Rely on the most comprehensive, up-to-date legal content designed and curated by lawyers for lawyers
Work faster and smarter to improve your drafting productivity without increasing risk
Accelerate the creation and use of high quality and trusted legal documents and forms
Streamline how you manage your legal business with proven tools and processes
Manage risk and compliance in your organisation to reduce your risk profile
Stay up to date and informed with insights from our trusted experts, news and information sources
Access the best content in the industry, effortlessly — confident that your news is trustworthy and up to date.
With over 30 practice areas, we have all bases covered. Find out how we can help
Our trusted tax intelligence solutions, highly-regarded exam training and education materials help guide and tutor Tax professionals
Regulatory, business information and analytics solutions that help professionals make better decisions
A leading provider of software platforms for professional services firms
In-depth analysis, commentary and practical information to help you protect your business
LexisNexis Blogs shed light on topics affecting the legal profession and the issues you're facing
Legal professionals trust us to help navigate change. Find out how we help ensure they exceed expectations
Lex Chat is a LexisNexis current affairs podcast sharing insights on topics for the legal profession
Printer Friendly Version
What are the challenges when drafting or using termination provisions in construction contracts? Victoria Peckett, partner and head of the construction team at CMS Cameron McKenna, looks at their use and at what the future holds for termination provisions.
Not much has really changed in the last five years. There has always been a well-established practice of providing for construction contracts to be terminated in a number of scenarios. Mostly these relate to default and insolvency. So there is a well-developed procedure of including these terms in contracts. However, using them can be very contentious, so quite a few disputes about termination clauses end up as reported cases.
In my view, not particularly. Termination clauses have always been used and there have always been instances of people wanting to get out of their contractual relationships. If anything, we may see an increased use of them in the coming years--certainly in the UK market. As we come out of the recession and there is more work around, people may want to get out of work that is unprofitable. This may happen not only with one-off projects but also in the case of framework contracts. People may have signed up to these when there was not much work around but then do not want to stay in them when there is better work elsewhere to be found.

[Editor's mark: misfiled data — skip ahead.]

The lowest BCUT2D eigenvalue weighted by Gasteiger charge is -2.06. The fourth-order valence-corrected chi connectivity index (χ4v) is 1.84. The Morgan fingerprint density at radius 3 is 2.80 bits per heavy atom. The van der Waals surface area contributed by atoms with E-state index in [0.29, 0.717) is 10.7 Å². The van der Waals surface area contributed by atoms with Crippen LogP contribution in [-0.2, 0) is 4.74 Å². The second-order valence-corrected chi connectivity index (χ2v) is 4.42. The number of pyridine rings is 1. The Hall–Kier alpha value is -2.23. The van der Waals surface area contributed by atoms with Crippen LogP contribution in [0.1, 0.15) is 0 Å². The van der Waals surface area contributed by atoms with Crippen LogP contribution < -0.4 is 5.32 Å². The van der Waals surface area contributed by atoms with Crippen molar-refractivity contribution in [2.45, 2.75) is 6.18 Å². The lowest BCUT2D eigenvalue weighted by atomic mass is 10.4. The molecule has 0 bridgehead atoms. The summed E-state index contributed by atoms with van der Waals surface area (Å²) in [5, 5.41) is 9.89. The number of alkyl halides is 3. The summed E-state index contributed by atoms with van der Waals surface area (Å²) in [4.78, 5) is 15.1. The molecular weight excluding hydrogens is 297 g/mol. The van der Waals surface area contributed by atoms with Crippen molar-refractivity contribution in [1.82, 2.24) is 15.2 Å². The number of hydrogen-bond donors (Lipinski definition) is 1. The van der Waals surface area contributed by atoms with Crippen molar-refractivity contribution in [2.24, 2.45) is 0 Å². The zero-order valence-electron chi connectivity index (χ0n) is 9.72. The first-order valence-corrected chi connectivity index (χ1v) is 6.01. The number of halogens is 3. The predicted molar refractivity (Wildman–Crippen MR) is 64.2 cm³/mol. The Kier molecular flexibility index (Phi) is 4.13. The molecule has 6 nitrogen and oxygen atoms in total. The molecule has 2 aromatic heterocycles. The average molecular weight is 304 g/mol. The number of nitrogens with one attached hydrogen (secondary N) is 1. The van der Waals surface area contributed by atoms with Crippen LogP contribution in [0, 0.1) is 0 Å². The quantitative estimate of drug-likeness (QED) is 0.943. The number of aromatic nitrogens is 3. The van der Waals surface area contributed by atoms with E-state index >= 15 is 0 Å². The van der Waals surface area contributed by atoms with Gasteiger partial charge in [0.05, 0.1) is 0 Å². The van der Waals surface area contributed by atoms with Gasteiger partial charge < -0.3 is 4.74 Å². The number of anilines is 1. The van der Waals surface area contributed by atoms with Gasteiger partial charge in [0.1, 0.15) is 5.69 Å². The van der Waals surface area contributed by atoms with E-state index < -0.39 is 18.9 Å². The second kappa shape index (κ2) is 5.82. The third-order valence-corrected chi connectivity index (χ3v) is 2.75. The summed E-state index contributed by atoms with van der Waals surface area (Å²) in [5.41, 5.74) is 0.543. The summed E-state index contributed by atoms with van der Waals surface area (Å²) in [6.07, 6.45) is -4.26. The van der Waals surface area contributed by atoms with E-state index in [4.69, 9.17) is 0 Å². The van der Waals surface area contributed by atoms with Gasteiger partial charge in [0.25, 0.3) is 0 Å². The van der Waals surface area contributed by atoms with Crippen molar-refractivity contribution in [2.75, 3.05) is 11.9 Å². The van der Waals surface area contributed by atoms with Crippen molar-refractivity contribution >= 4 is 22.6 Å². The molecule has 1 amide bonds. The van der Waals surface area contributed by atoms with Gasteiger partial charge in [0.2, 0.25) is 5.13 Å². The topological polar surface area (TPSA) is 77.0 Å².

This is a good question. It depends on what you mean by abused. It is rare to see obvious cases of abuse where one party just wants to exit the relationship and uses contractual terms in circumstances where they are plainly not entitled to do so.
What you do see are cases where a party tries to use a contractual right to terminate in a way which is not an obvious use of the clause. In these cases, it is not so much a question of abuse as people being creative. These cases are more likely to end up in court or arbitration as one party is testing the boundaries of what can be done under the contract.
There are many of them. It can be difficult sometimes to work out when a contractual right to terminate has arisen--you are looking at a particular set of circumstances and trying to judge whether the contractual termination provisions apply to them. However, the contract was drafted before those circumstances arose and therefore probably doesn't deal with them specifically. But you do have some generic rights of termination, for instance for a 'material' breach of contract. The question will always be: What does that mean in the circumstances and do the facts allow the application of the right to terminate?
Another common issue is determining what losses parties can recover. Typically, one party will try to terminate under the contract. Often the other party asserts that they can't do that and that doing so constitutes a repudiation of the contract. The question of what damages are paid rests on which argument prevails. The amount of damages that flow from this can vary tremendously depending on which interpretation is correct.
Possibly. The reason I say this is because a couple of recent cases touched on one particular aspect of termination. They both relate to a right to terminate for convenience (or a right to terminate at will)--a provision for which is sometimes included in contracts.
In Comau UK Ltd v Lotus Lightweight Structures Ltd  EWHC 2122 (Comm) one party tried to terminate under a clause entitling it to terminate for breach/for repudiatory breach, but was found to be in the wrong. The other side argued that this was itself a case of a repudiatory breach and they had lost profits as a result (which should be recoverable). The court decided that, because the contract included the right to terminate at will at any time, Comau could not have had any expectation of earning profit for the duration of the contract and damages ought to be assessed accordingly (therefore substantially reducing Comau's entitlement).
In another case, Wilmott Dixon v London Borough of Hammersmith and Fulham  EWHC 3191 (TCC), the finding was almost the opposite.
This is an area which is presently unclear--no doubt lawyers and their clients will have to scrutinise termination at will clauses much more closely.
Interviewed by Diana Bentley.
The views expressed by our Legal Analysis interviewees are not necessarily those of the proprietor.
0330 161 1234